Monday, November 28, 2022

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Saturday, November 26, 2022

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When Ideology Trumps Empathy

From Heather Mac Donald, at City Journal, "Progressives profess to care deeply about inner-city black Americans, but their voting patterns suggest otherwise."


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Frank Dikötter, China After Mao

At Amazon, Frank Dikötter, China After Mao: The Rise of a Superpower.

Political Demonstrations in Open-Carry States Favor Right-Wing Viewpoints

Seems like an obvious point, since open-carry states are more likely to lean right than non-open carry states, so the New York Times has got something of a tautology going on here.

But in any case, here, "At Protests, Guns Are Doing the Talking":

Across the country, openly carrying a gun in public is no longer just an exercise in self-defense — increasingly it is a soapbox for elevating one’s voice and, just as often, quieting someone else’s.

This month, armed protesters appeared outside an elections center in Phoenix, hurling baseless accusations that the election for governor had been stolen from the Republican, Kari Lake. In October, Proud Boys with guns joined a rally in Nashville where conservative lawmakers spoke against transgender medical treatments for minors.

In June, armed demonstrations around the United States amounted to nearly one a day. A group led by a former Republican state legislator protested a gay pride event in a public park in Coeur d’Alene, Idaho. Men with guns interrupted a Juneteenth festival in Franklin, Tenn., handing out fliers claiming that white people were being replaced. Among the others were rallies in support of gun rights in Delaware and abortion rights in Georgia.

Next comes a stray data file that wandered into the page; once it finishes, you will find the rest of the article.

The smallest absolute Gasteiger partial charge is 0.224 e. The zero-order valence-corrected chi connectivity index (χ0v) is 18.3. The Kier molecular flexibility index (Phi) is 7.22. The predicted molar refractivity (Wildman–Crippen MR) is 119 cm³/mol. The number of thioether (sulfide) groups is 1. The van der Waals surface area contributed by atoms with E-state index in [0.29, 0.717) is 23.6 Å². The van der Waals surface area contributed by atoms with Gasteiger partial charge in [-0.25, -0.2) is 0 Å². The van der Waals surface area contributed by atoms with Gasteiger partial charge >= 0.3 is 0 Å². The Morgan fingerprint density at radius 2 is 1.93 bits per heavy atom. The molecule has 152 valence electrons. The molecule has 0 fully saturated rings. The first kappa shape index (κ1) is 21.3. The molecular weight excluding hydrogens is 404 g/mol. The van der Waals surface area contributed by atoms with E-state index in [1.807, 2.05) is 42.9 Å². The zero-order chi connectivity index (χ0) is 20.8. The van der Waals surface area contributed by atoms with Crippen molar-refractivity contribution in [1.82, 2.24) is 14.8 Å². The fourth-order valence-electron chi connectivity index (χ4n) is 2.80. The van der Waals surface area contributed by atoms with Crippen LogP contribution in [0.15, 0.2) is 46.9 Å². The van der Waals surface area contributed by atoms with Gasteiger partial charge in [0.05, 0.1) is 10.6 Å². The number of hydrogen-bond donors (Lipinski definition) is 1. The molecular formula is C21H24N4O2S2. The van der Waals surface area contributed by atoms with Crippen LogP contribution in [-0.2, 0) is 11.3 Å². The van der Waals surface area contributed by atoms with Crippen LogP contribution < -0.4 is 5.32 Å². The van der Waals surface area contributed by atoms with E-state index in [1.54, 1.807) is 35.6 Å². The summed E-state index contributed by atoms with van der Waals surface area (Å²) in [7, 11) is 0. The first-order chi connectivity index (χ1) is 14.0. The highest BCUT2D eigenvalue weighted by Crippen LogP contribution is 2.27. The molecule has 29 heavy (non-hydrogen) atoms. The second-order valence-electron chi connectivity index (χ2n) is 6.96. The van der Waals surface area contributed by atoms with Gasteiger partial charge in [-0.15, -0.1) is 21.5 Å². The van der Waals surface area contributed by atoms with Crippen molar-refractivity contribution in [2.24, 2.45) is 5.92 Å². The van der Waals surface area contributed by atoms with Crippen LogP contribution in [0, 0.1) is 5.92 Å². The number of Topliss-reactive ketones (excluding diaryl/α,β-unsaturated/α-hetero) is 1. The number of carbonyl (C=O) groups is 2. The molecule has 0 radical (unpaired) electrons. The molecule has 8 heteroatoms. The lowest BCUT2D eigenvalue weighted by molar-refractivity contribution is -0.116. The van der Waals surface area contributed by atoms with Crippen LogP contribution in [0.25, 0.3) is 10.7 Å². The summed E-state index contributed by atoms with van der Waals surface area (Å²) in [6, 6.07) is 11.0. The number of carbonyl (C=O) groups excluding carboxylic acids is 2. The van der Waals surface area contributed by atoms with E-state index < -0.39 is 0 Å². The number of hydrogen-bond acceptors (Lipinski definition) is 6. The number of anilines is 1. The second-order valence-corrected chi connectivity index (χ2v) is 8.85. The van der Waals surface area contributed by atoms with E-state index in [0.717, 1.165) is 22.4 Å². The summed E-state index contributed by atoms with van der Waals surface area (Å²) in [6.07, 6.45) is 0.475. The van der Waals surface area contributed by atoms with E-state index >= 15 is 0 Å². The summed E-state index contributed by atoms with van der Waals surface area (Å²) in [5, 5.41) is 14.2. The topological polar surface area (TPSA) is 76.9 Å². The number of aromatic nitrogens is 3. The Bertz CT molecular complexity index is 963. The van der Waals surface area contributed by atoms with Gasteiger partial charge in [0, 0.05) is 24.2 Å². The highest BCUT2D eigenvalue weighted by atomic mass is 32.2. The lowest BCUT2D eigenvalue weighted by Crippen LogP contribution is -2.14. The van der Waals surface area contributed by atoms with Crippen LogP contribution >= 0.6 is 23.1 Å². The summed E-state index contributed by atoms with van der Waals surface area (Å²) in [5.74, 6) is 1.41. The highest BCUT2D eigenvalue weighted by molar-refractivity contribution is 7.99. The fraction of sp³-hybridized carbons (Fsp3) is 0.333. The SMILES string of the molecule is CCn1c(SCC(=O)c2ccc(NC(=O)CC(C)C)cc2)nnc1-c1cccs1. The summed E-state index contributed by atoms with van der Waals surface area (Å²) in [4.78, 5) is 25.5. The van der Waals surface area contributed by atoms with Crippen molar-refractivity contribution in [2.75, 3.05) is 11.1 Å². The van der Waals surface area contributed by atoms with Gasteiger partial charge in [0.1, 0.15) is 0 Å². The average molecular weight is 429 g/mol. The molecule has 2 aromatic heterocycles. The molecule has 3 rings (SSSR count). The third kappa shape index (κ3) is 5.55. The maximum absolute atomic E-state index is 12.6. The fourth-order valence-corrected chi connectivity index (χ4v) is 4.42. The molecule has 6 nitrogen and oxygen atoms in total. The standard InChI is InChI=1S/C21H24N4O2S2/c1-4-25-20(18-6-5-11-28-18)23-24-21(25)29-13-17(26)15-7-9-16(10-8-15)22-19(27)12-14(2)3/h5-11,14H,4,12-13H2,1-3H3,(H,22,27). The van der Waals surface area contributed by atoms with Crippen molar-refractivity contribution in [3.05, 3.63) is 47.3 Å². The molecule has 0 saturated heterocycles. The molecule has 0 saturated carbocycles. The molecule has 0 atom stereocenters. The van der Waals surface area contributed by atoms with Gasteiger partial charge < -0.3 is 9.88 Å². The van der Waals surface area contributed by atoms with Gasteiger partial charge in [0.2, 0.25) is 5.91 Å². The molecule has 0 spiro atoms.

Whether at the local library, in a park or on Main Street, most of these incidents happen where Republicans have fought to expand the ability to bear arms in public, a movement bolstered by a recent Supreme Court ruling on the right to carry firearms outside the home. The loosening of limits has occurred as violent political rhetoric rises and the police in some places fear bloodshed among an armed populace on a hair trigger.

But the effects of more guns in public spaces have not been evenly felt. A partisan divide — with Democrats largely eschewing firearms and Republicans embracing them — has warped civic discourse. Deploying the Second Amendment in service of the First has become a way to buttress a policy argument, a sort of silent, if intimidating, bullhorn.

“It’s disappointing we’ve gotten to that state in our country,” said Kevin Thompson, executive director of the Museum of Science & History in Memphis, Tenn., where armed protesters led to the cancellation of an L.G.B.T.Q. event in September. “What I saw was a group of folks who did not want to engage in any sort of dialogue and just wanted to impose their belief.”

A New York Times analysis of more than 700 armed demonstrations found that, at about 77 percent of them, people openly carrying guns represented right-wing views, such as opposition to L.G.B.T.Q. rights and abortion access, hostility to racial justice rallies and support for former President Donald J. Trump’s lie of winning the 2020 election.

The records, from January 2020 to last week, were compiled by the Armed Conflict Location & Event Data Project, a nonprofit that tracks political violence around the world. The Times also interviewed witnesses to other, smaller-scale incidents not captured by the data, including encounters with armed people at indoor public meetings.